Rio Olympics 2016, India shooting: A case of so near yet so far for the shooting contingent
The season of despair is behind us, and what is left for us are pieces of shattered hopes and dreams to recollect and join together to see what went wrong, where. Probably, a little dramatic is how it reads, but the truth is that the shooting disappointment at Rio will take some time to shrug off.
A nation that had grown up to see all its Olympians return emtpty handed Olympic after Olympic, had suddenly started dreaming of medals, thanks to this one day, out of the blue when an armyman, in his first Olympics, had surprised everyone to clinch a silver at Athens 2004.
He inspired a diligent and disciplined shooter, smarting under his own little heartbreak, to corner glory and gold four years later at Beijing. That started a story that seems to have met its sad end in Rio.
Thanks to the laurels of Rathore, Bindra, Vijay Kumar and Narang, shooting had risen up the charts, to feature in the top five of the most followed sports in the country in a matter of a decade. But, what transpired in Rio over a painful period of nine days, might just prove to be that event that turns back the clock on shooting.
It’s a horrendous thought to deal with. The 12-member shooting contingent that travelled to Rio contained some of the best shooters, not only of the country but of the world.
But, after 9 days and 15 events, the number of medals in India’s kitty is equal to that number that India is credited with for giving to the world – zero.
That zero shouldn’t let anyone believe that they performed pathetically, even if the showing was far from the expectations. For most of them, it proved to be a case of so near yet so far as they looked set in pursuit of a place in finals, or in Bindra’s case a medal.
Jitu Rai was the first one to fall prey to the curse that seemed to have stalked the contingent throughout the event. After the first day saw Ayonika Paul and Apurvi Chandela fade away, not the least unexpectedly, all eyes were on Rai as India’s first realistic shot at a medal.
It was hoped that the Naib Subedar will open India’s account at the medal’s tally. The skilled marksman even had such a story that, it seemed, was waiting to be given finishing touches with a medal around the neck. Born in Nepal and growing vegetables in his farm at an early age, it was out of pure serendipity that he came to lead India’s hopes at Rio.
Rai made it to the finals of the 10m air pistol event in dramatic fashion, but once in the finals, he was surprisingly nowhere close to his best and slipped out of medal contention right at the beginning. The shooter can be given credit for making it to the finals of his event in his first Olympics, but that should never be enough for a top-ranked shooter.
Next in the line was 2012 Bronze medalist Gagan Narang. The 33-year-old Narang took the stage with his compatriot Abinav Bindra in the 10m air rifle and started on a dream note and cruised ahead of Bindra and others in a flash. But the finishing, that has so often eluded him in Olympics, eluded him again as his last round saw him shoot a miserable looking 102.1 and out went the hopes of an encore for Narang, as he missed out a place in the finals.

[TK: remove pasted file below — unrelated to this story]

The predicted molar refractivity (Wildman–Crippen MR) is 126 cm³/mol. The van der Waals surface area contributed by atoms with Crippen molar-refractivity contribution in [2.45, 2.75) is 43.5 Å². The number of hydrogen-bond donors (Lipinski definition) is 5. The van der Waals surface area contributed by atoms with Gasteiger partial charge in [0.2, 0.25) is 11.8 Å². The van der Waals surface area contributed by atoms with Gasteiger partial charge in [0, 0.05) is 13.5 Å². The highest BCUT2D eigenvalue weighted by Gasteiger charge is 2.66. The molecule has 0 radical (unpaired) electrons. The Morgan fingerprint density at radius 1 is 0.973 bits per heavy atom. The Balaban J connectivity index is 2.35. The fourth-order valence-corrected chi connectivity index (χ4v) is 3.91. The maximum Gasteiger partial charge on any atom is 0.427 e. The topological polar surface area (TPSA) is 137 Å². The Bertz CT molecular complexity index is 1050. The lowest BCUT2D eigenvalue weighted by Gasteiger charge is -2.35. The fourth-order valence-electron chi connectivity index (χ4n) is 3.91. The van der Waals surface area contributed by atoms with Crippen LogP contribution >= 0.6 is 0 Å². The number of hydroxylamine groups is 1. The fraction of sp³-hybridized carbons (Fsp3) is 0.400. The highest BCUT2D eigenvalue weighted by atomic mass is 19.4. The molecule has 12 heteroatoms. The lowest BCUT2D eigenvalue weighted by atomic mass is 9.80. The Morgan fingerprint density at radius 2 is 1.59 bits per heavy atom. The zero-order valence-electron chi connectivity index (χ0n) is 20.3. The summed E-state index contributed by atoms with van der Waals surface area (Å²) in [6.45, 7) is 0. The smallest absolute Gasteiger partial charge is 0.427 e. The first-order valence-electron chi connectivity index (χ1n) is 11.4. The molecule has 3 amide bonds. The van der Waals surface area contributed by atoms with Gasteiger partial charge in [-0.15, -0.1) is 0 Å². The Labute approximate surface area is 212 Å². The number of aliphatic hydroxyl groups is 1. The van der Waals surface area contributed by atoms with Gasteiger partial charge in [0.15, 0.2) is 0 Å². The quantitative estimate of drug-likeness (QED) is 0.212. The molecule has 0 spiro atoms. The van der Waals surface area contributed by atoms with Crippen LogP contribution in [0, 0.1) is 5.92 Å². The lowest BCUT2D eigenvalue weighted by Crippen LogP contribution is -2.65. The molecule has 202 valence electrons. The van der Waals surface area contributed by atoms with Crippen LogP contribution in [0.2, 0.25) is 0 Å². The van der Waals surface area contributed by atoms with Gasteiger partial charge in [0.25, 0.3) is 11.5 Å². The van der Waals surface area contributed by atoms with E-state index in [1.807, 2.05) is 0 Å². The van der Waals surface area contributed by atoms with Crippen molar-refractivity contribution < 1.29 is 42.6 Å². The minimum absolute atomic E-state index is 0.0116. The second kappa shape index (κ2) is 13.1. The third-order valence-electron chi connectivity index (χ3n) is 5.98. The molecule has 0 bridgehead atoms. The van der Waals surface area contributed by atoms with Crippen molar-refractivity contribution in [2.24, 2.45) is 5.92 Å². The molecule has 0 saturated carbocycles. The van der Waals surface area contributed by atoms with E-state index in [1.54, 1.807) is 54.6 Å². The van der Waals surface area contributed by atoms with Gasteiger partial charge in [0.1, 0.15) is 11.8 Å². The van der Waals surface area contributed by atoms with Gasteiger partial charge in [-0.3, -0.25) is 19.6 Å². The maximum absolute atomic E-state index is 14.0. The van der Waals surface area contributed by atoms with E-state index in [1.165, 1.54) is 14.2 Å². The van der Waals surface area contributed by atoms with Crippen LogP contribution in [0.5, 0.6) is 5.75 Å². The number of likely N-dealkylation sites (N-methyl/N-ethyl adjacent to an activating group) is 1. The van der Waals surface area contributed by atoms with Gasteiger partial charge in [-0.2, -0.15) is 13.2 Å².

The other Indian, Abhinav Bindra, shooting for one last time, made it to the finals for the third time in 5 Olympics and, for the most part, looked like a dream ending often seen in the movies. Destiny had other plans and once again it was towards the end that Bindra moved out of medal reckoning with the slightest of margins.
Narang, thanks to his strategy of participating in all rifle events, was up again, carrying the country’s medal hopes on his broad shoulders, in the 50m Rifle Prone event. An almost identical script panned out in the qualifiers - having spent most of his time in the top 8, Narang’s last four shots pushed him down to 13th position.
With Narang’s dream almost over, Mairaj Ahmad Khan reignited them for a brief while in skeet qualifiers. By the end of his 4th round - where he had managed a perfect score of 25, the scorecard assured Mairaj of a place in the semis, if he could replicate the same performance in the last round.
But once again the last hurdle proved to be the most difficult to cross for the shooter, and with a score of 23, all he could do was to tie himself with 5 others in a shoot off scenario, from where he eventually got knocked out.
It has been excruciating to see the best shooters of the country blow it up all after having given themselves the best shot. In patches, they looked the best of the lot, but in the moments where it mattered the most, they couldn’t keep their calm. The Rio experience may as well go down as one where we learn the importance of holding on to a position of strength and let not nerves steal the glory away.
There is no doubt that the added pressure of being in the limelight that they are usually not, had some role to play in the shooters’ downfall. There is no other explanation, as these are the same shooters who have won laurels against the same opponents in world events, when the spotlight was away from them.
Now that the Rio dream is over, some serious introspection is expected to follow. National Rifle Association of India Chief Raninder Singh hinted at some systemic problems that will now come into focus. Maybe, that’s the only positive takeaway from the Rio failure, for a single medal in shooting would have led us to believe that all is hunky-dory within the association and the faults would have been conveniently papered over.
Now at least, the status quo is expected to change and maybe some heads are expected to roll. The shooters till then will need to put behind the heartbreaks of Rio and develop nerves of steel to succeed Tokyo 2020.